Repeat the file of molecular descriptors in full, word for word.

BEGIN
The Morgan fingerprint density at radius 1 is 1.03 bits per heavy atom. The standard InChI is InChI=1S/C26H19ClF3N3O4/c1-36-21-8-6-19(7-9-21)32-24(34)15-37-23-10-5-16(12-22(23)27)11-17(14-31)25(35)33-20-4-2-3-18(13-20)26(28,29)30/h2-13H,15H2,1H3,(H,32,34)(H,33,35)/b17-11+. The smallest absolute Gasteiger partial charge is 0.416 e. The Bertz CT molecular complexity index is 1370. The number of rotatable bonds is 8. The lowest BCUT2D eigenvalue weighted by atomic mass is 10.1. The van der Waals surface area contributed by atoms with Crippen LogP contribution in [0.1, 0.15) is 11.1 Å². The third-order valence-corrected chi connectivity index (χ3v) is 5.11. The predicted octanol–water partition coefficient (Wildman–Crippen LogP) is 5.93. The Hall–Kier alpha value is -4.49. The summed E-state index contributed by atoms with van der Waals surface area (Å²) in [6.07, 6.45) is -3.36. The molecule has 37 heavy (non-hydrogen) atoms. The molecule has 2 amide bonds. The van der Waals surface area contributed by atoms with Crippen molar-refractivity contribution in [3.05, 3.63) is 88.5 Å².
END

The Morgan fingerprint density at radius 1 is 1.03 bits per heavy atom. The standard InChI is InChI=1S/C26H19ClF3N3O4/c1-36-21-8-6-19(7-9-21)32-24(34)15-37-23-10-5-16(12-22(23)27)11-17(14-31)25(35)33-20-4-2-3-18(13-20)26(28,29)30/h2-13H,15H2,1H3,(H,32,34)(H,33,35)/b17-11+. The smallest absolute Gasteiger partial charge is 0.416 e. The Bertz CT molecular complexity index is 1370. The number of rotatable bonds is 8. The lowest BCUT2D eigenvalue weighted by atomic mass is 10.1. The van der Waals surface area contributed by atoms with Crippen LogP contribution in [0.1, 0.15) is 11.1 Å². The third-order valence-corrected chi connectivity index (χ3v) is 5.11. The predicted octanol–water partition coefficient (Wildman–Crippen LogP) is 5.93. The Hall–Kier alpha value is -4.49. The summed E-state index contributed by atoms with van der Waals surface area (Å²) in [6.07, 6.45) is -3.36. The molecule has 37 heavy (non-hydrogen) atoms. The molecule has 2 amide bonds. The van der Waals surface area contributed by atoms with Crippen molar-refractivity contribution in [3.05, 3.63) is 88.5 Å².